About the project
The Tohoku Project
Dramatic Reading of Sumidagawa, by Kanze Motomasa
Directed and Adapted by Bryan Doerries
Facilitated by Setsu Hanasaki
Translated by Nao Suzuki
Developed in collaboration with the Global Mental Health Program at Columbia University and Setagaya Public Theatre
The Tohoku Project: Sumidagawa presents powerful dramatic readings by professional actors of Sumidagawa, a Noh play from the early 15th Century that timelessly depicts the unique challenges faced by parents in the wake of unimaginable disaster. Each reading is followed by the responses of community panelists, culminating in a lively, facilitated audience discussion. This interactive event promotes healthy, constructive dialogue about the lasting impact of the Tohoku disaster upon individuals, families, and communities—fostering compassion, understanding, awareness, and positive action.
About the play
Sumidagawa by Kanze Motomasa
A Noh play from the early 15th Century in which a grief-stricken woman searches frantically for her son who has been taken by slave traders. As a ferryman transports her across the Sumida river, she notices a memorial service on the opposite bank, and discovers that it is for her son.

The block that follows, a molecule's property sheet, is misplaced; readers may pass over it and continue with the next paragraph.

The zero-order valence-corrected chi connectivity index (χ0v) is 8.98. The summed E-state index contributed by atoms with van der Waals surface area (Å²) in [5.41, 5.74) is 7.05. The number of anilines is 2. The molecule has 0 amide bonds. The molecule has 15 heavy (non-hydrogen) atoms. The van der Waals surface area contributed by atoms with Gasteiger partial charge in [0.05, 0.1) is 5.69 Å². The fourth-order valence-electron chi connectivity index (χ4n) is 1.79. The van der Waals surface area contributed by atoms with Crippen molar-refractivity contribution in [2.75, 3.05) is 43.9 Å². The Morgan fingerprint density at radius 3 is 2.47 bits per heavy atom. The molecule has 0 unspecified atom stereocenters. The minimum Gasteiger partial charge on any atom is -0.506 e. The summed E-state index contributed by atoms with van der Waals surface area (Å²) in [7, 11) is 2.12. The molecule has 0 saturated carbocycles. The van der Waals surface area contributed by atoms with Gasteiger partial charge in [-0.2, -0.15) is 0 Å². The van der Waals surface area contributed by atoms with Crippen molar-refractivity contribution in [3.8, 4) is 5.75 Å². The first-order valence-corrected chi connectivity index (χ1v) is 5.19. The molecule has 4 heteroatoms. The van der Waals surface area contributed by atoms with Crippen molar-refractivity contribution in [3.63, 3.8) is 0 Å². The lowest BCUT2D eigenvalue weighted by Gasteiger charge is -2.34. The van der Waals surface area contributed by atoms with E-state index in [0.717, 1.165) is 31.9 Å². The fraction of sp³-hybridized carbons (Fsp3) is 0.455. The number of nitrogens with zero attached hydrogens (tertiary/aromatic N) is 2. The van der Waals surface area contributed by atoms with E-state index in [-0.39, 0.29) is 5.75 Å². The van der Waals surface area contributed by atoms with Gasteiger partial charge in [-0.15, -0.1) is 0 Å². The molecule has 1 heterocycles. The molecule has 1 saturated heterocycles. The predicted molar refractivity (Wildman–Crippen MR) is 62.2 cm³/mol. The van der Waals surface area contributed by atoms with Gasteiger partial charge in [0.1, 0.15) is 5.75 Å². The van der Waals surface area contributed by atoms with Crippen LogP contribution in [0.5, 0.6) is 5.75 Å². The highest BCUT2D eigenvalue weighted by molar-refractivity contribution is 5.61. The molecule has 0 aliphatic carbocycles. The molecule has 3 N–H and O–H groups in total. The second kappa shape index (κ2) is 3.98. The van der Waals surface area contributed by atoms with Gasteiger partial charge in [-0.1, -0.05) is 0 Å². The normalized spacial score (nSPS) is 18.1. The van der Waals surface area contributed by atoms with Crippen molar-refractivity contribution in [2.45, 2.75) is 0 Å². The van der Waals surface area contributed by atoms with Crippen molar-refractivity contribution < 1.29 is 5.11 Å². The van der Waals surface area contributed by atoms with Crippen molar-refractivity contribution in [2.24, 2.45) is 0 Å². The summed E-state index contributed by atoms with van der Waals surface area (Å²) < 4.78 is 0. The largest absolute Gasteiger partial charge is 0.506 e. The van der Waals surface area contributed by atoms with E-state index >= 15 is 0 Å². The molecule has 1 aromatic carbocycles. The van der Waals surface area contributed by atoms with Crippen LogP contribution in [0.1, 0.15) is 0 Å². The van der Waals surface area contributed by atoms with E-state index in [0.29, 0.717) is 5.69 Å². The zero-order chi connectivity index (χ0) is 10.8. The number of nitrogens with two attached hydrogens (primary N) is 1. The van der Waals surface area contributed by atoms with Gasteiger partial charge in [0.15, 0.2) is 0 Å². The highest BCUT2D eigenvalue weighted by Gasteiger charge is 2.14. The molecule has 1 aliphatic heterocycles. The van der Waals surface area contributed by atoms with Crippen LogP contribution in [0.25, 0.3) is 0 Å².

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Prometheus in Prison is an innovative public health project that presents readings of Aeschylus’ Prometheus Bound, an ancient Greek play about god who is imprisoned for stealing fire and giving it to humans, as a catalyst for powerful discussions about the challenges faced by individuals, families, and communities whose lives have been touched by the criminal justice system. For the past decade years, this groundbreaking project has been used to open up healing dialogue in a variety of settings, including prisons, detention centers, and public venues throughout the country and the world.
Natural DisasterBook of Job
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